To learn more about the local work of the Alzheimer’s Association, please see the chapter’s web site, www.alz.org/hudsonvalley. To learn more about our board member job description and our expectations of members of the board, click here. To nominate a candidate, or to express interest in this leadership role with the Alzheimer's Association, please contact Elaine Sproat, President & CEO, at 845.471.2655, or email@example.com by May 1.
HUDSON VALLEY CHAPTER
BOARD MEMBER JOB DESCRIPTION
Director, Alzheimer's Association, Hudson Valley Chapter
Chairperson of the Board
The Chapter's Board is the driving force behind of all the Chapter's activities. The Board is comprised of Directors with legal and fiduciary responsibilities to the Chapter and with responsibility for planning, creating, and implementing policy to carry out the Chapter's goals and objectives, congruent with the mission of the national Alzheimer's Association.
Two-year term, renewable twice, for a total of six continuous years. Board terms are staggered so no more than half the Board members begin a term in any one year.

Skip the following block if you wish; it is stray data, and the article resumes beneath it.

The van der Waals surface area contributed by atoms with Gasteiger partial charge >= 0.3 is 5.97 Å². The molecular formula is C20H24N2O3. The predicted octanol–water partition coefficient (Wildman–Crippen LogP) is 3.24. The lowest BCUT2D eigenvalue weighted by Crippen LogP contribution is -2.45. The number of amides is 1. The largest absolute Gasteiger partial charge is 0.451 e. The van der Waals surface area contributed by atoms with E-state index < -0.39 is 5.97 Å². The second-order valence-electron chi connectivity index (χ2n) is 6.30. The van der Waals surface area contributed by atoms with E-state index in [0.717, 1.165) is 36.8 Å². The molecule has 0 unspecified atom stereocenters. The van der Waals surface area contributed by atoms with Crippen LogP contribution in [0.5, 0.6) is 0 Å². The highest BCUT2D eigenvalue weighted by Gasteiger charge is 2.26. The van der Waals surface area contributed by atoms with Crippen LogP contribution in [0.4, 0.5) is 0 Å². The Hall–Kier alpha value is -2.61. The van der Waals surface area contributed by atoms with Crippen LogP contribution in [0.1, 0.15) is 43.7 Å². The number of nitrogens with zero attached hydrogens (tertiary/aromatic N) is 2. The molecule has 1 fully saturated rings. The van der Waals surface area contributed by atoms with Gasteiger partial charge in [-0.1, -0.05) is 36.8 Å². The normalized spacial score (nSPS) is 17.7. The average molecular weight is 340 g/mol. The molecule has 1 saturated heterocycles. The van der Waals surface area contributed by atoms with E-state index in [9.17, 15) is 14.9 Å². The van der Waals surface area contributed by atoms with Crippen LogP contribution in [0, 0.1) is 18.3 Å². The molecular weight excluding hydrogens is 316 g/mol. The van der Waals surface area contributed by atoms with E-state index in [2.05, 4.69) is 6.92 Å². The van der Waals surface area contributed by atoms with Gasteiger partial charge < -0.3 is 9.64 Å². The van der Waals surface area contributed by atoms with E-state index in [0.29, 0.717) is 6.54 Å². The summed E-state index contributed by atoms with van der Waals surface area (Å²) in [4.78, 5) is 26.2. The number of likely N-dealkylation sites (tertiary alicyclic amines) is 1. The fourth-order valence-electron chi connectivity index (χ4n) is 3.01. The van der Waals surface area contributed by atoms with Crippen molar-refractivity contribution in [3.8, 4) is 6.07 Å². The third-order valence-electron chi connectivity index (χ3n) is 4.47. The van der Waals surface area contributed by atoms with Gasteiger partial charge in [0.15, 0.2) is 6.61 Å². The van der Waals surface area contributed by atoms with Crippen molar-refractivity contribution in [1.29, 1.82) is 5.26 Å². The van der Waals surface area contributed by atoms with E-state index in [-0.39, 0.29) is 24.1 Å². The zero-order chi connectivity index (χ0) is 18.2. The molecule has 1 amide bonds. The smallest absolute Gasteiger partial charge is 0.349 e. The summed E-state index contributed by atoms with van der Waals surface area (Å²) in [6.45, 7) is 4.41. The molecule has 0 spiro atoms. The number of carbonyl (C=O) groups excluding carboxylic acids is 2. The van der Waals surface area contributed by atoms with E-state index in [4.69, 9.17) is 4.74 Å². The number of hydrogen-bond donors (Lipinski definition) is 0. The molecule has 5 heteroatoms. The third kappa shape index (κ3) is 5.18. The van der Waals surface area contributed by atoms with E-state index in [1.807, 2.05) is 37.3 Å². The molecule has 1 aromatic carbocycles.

RESPONSIBILITIES OF THE BOARD:
- Establish policy.
- Generate funds in support of the organization.
- Approve budget and monitor finances.
- Select and support the Executive and review his or her
- Support the Alzheimer's Association's Strategic Plan;
provide input to the Chapter's Strategic Implementation
Plan; and monitor the organization's programs and
- Contribute skills, knowledge, and experience to a chapter
- Enhance the organization’s public image.
- Assess the Board’s performance.
We expect Board members:
- To include the Alzheimer's Association among their top charitable commitments.
- To demonstrate a strong commitment to the financial security of the organization, supporting it to the best of their ability through personal donations within their means, by walking and raising funds for one or more of the Chapter's five (5) Walk to End Alzheimer's® events, and by supporting the Chapter's other activities either directly or by solicitation and recruitment of others. It is expected that personal and solicited donations will satisfy the Chapter's give-or-get policy of at least $1,500 annually.